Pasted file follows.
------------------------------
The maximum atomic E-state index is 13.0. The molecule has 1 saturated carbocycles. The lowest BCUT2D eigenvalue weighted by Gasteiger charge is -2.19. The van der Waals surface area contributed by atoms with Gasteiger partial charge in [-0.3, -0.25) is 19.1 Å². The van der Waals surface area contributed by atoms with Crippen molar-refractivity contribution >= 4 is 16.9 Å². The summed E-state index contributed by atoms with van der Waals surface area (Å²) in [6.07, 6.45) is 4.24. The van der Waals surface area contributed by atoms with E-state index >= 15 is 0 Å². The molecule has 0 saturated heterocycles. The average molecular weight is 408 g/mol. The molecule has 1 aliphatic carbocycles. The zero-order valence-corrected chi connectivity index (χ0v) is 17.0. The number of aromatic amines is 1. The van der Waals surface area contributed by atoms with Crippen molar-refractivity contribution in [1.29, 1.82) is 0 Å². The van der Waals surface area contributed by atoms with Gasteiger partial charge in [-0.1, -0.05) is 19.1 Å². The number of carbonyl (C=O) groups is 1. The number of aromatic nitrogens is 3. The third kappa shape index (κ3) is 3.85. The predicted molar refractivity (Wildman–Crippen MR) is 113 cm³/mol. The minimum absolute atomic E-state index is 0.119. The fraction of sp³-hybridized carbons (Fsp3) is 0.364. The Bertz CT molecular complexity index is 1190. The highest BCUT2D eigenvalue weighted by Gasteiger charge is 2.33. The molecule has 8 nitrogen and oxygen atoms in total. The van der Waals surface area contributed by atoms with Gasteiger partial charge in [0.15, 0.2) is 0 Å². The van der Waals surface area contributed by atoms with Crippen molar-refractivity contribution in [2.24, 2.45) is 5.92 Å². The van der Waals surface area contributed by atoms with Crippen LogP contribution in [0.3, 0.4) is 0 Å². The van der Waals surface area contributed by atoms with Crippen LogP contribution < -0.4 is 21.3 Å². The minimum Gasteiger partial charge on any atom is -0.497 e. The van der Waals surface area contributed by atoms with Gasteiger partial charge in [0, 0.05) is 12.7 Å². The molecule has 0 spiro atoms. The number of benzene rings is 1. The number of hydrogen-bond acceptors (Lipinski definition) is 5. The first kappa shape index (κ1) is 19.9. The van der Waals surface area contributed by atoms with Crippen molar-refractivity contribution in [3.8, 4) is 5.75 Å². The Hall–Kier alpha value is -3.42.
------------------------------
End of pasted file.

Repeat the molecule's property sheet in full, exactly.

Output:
The maximum atomic E-state index is 13.0. The molecule has 1 saturated carbocycles. The lowest BCUT2D eigenvalue weighted by Gasteiger charge is -2.19. The van der Waals surface area contributed by atoms with Gasteiger partial charge in [-0.3, -0.25) is 19.1 Å². The van der Waals surface area contributed by atoms with Crippen molar-refractivity contribution >= 4 is 16.9 Å². The summed E-state index contributed by atoms with van der Waals surface area (Å²) in [6.07, 6.45) is 4.24. The van der Waals surface area contributed by atoms with E-state index >= 15 is 0 Å². The molecule has 0 saturated heterocycles. The average molecular weight is 408 g/mol. The molecule has 1 aliphatic carbocycles. The zero-order valence-corrected chi connectivity index (χ0v) is 17.0. The number of aromatic amines is 1. The van der Waals surface area contributed by atoms with Crippen molar-refractivity contribution in [1.29, 1.82) is 0 Å². The van der Waals surface area contributed by atoms with Gasteiger partial charge in [-0.1, -0.05) is 19.1 Å². The number of carbonyl (C=O) groups is 1. The number of aromatic nitrogens is 3. The third kappa shape index (κ3) is 3.85. The predicted molar refractivity (Wildman–Crippen MR) is 113 cm³/mol. The minimum absolute atomic E-state index is 0.119. The fraction of sp³-hybridized carbons (Fsp3) is 0.364. The Bertz CT molecular complexity index is 1190. The highest BCUT2D eigenvalue weighted by Gasteiger charge is 2.33. The molecule has 8 nitrogen and oxygen atoms in total. The van der Waals surface area contributed by atoms with Gasteiger partial charge in [0.15, 0.2) is 0 Å². The van der Waals surface area contributed by atoms with Crippen molar-refractivity contribution in [2.24, 2.45) is 5.92 Å². The van der Waals surface area contributed by atoms with Crippen LogP contribution in [0.3, 0.4) is 0 Å². The van der Waals surface area contributed by atoms with Crippen LogP contribution < -0.4 is 21.3 Å². The minimum Gasteiger partial charge on any atom is -0.497 e. The van der Waals surface area contributed by atoms with Gasteiger partial charge in [0, 0.05) is 12.7 Å². The molecule has 0 spiro atoms. The number of benzene rings is 1. The number of hydrogen-bond acceptors (Lipinski definition) is 5. The first kappa shape index (κ1) is 19.9. The van der Waals surface area contributed by atoms with Crippen molar-refractivity contribution in [3.8, 4) is 5.75 Å². The Hall–Kier alpha value is -3.42.